The three different environmental temperatures were: cold temperature (CT): ± 20º C; thermoneutral temperature (NT): ± 27º C; or hot temperature (HT): ± 32º C.

During the experimental period, four birds per treatment were sacrificed after molting and four after resting in order to determine relative ovary, oviduct, liver, proventriculus, and gizzard weights.

Feeds were based on corn and soybean meal, and formulated according to the recommendations of Rostagno et al. (2005). (2005).

The obtained data were submitted to analysis of variance using the General Linear Models (GLM) procedure of SAS® statistical package (SAS Institute, 2002). When effect was significant, means were compared, at 5% probability level, by orthogonal and polynomial contrasts, as contrast 1: comparison between the sum of A90, A70, and A50 means vs. the sum of Zn and control (feed fasting) means; contrast 2: linear effect of alfalfa levels; contrast 3: quadratic effect of alfalfa levels; contrast 4: comparison between Zn and control means; contrast 5: linear effect of temperatures; and contrast 6: quadratic effect of temperatures.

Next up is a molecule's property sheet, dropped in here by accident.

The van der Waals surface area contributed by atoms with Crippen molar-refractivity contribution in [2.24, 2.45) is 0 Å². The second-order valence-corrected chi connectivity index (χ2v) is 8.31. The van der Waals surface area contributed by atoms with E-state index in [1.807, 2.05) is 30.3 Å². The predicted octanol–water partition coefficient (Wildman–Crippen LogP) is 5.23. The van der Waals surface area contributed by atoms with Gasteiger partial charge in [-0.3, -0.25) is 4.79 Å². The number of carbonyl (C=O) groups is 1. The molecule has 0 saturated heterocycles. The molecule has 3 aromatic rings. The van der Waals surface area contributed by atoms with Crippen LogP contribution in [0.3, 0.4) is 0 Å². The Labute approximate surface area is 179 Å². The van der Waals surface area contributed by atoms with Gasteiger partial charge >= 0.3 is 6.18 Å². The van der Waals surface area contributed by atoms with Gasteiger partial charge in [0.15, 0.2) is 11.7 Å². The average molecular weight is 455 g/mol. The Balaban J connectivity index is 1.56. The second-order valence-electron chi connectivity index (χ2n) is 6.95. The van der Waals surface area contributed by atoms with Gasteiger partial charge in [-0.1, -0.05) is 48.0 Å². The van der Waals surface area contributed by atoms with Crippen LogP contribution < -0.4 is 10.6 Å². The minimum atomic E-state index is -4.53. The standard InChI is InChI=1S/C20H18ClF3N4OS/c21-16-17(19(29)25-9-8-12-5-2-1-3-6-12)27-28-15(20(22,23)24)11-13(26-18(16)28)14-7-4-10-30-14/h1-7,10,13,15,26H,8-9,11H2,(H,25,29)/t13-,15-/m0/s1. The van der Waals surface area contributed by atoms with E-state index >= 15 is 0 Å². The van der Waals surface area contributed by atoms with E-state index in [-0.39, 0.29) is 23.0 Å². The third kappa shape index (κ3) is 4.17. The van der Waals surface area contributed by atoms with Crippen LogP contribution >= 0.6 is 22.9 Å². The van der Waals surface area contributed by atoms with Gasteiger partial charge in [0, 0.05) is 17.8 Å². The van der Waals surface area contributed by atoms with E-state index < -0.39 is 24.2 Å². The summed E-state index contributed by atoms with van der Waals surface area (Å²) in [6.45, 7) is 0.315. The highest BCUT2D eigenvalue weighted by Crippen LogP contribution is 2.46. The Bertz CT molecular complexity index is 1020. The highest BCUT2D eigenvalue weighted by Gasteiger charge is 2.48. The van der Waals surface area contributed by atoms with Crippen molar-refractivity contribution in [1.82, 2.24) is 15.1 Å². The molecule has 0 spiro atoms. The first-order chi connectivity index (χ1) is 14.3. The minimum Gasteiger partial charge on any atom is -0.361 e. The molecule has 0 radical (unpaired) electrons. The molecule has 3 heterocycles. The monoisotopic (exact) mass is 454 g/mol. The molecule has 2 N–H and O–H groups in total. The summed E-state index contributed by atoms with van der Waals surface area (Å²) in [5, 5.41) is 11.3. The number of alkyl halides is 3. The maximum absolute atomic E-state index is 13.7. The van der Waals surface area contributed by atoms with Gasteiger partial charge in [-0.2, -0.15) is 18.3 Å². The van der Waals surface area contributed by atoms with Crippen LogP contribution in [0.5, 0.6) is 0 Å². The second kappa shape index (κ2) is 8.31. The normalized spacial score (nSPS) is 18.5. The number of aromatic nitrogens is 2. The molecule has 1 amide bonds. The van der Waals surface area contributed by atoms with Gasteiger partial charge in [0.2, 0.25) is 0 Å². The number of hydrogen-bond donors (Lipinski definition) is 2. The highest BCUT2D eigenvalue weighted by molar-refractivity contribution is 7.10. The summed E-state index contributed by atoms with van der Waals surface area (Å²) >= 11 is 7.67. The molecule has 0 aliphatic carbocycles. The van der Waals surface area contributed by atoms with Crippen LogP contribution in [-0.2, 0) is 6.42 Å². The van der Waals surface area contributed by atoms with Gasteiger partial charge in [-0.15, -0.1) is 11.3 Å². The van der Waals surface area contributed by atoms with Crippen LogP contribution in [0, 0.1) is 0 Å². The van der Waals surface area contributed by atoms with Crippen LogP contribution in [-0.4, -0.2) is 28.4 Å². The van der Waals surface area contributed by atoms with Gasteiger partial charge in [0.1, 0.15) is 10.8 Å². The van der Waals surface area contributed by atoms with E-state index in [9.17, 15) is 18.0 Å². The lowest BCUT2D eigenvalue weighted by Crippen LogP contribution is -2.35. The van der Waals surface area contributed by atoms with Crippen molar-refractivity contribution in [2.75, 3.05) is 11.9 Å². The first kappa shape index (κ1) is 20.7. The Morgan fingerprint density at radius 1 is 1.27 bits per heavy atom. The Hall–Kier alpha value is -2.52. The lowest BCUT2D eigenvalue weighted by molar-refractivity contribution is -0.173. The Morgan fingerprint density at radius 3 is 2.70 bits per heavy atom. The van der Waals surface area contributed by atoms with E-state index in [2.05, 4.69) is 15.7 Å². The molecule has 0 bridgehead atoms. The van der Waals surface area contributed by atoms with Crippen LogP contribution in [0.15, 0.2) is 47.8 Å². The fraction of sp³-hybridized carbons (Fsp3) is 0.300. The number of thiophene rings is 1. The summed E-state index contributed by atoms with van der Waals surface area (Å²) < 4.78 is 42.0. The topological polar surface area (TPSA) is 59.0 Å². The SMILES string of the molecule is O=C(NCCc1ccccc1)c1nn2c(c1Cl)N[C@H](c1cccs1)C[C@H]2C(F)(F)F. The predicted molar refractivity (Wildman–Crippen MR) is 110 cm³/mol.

RESULTS AND DISCUSSION

Ovary weight loss is concomitant with body weight loss, and this process is directly linked to the recovery of the hen's reproductive tract during the molting period (Braker, 1983). Souza et al. (2010) reported that many studies in literature found that reproductive tract involution during molt is required to ensure adequate performance during the second laying cycle. Therefore, morphometric characteristics of some organs of the hens submitted to molting were determined (Tables 3, 4, and 5 ).